An interest expense is the cost incurred by an entity for borrowed funds. Interest expense is a non-operating expense shown on the income statement. It represents interest payable on any borrowings – bonds, loans, convertible debt or lines of credit. It is essentially calculated as the interest rate times the outstanding principal amount of the debt. Interest expense on the income statement represents interest accrued during the period covered by the financial statements, and not the amount of interest paid over that period. While interest expense is tax-deductible for companies, in an individual's case, it depends on his or her jurisdiction and also on the loan's purpose.
For most people, mortgage interest is the single-biggest category of interest expense over their lifetimes as interest can total tens of thousands of dollars over the life of a mortgage as illustrated by the calculator below.
Interest expense often appears as a line item on a company’s balance sheet, since there are usually differences in timing between interest accrued and interest paid. If interest has been accrued but has not yet been paid, it would appear in the “Current Liabilities” section of the balance sheet. Conversely, if interest has been paid in advance, it would appear in the “Current Assets” section as a prepaid item.
While mortgage interest is tax-deductible in the United States, it is not tax-deductible in Canada. The loan's purpose is also critical in determining tax-deductibility of interest expense. For example, if a loan is used for bona fide investment purposes, most jurisdictions would allow the interest expense for this loan to be deducted from taxes. However, there are restrictions even on such tax-deductibility. In Canada, for instance, if the loan is taken out for an investment that is held in a registered account – such as a Registered Retirement Savings Plan (RRSP), Registered Education Savings Plan (RESP) or Tax-Free Savings Account – interest expense is not permitted to be tax-deductible.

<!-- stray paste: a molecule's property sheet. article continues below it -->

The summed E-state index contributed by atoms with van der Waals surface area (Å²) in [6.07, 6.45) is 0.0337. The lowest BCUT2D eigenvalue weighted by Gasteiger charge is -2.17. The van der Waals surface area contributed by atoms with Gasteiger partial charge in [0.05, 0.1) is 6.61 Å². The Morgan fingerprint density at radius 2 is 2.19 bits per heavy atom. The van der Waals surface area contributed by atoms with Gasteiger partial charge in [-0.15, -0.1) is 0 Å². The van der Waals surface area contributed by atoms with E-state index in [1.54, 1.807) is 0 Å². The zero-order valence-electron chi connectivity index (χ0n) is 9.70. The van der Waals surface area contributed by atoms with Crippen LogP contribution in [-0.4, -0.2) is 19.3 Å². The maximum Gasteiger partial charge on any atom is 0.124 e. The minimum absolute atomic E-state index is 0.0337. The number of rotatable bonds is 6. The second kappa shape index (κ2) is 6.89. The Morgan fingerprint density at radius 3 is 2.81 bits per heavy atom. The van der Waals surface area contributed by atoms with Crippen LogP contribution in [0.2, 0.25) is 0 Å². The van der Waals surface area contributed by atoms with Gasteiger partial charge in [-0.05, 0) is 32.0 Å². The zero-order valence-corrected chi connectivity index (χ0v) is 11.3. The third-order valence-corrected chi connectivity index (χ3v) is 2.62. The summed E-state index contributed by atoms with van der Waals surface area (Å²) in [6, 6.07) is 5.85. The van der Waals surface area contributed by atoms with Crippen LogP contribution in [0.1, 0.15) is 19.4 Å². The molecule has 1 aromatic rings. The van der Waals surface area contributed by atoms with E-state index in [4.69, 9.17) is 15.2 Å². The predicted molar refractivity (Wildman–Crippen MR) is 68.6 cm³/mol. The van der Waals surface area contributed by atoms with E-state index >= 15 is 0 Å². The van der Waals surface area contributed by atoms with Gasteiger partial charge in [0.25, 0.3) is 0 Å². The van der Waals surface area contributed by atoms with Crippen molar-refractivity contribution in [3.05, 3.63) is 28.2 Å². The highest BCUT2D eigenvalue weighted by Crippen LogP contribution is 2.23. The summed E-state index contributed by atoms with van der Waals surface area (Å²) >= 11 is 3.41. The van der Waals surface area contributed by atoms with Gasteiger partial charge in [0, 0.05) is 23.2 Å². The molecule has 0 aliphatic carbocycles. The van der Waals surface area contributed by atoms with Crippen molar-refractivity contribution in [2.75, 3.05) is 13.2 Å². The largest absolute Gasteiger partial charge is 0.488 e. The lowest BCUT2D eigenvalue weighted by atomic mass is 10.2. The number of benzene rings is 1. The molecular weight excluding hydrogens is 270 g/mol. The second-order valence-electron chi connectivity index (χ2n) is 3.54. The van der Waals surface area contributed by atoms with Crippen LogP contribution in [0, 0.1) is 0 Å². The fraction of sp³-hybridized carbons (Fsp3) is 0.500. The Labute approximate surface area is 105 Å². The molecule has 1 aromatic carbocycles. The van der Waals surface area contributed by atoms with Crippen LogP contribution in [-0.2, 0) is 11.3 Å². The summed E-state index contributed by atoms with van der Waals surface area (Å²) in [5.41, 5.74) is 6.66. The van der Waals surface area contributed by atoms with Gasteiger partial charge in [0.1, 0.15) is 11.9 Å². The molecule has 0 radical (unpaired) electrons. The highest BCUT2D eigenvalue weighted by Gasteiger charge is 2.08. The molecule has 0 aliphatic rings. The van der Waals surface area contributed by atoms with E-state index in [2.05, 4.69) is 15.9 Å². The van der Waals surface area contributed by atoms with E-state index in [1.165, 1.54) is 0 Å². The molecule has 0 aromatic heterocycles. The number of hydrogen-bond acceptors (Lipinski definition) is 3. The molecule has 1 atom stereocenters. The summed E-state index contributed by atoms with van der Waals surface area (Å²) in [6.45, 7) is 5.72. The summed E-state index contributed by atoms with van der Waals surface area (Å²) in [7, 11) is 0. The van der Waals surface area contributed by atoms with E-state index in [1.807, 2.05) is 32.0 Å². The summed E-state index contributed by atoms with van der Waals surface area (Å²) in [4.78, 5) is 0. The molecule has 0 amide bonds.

The amount of interest expense for companies that have debt depends on the broad level of interest rates in the economy. Interest expense will be on the higher side during periods of rampant inflation since most companies will have incurred debt that carries a higher interest rate. On the other hand, during periods of muted inflation, interest expense will be on the lower side.
The amount of interest expense has a direct bearing on profitability, especially for companies with a huge debt load. Heavily indebted companies may have a hard time serving their debt loads during economic downturns. At such times, investors and analysts pay particularly close attention to solvency ratios such as debt to equity and interest coverage.
The interest coverage ratio is defined as the ratio of a company’s operating income (or EBIT – earnings before interest or taxes) to its interest expense. The ratio measures a company’s ability to meet the interest expense on its debt with its operating income. A higher ratio indicates that a company has a better capacity to cover its interest expense. For example, a company with $100 million in debt at 8% interest has $8 million in annual interest expense. If annual EBIT is $16 million, then its interest coverage ratio is 2. Conversely, if EBIT falls below $8 million, the interest coverage ratio of less than 1 signals that the company may have a hard time staying solvent.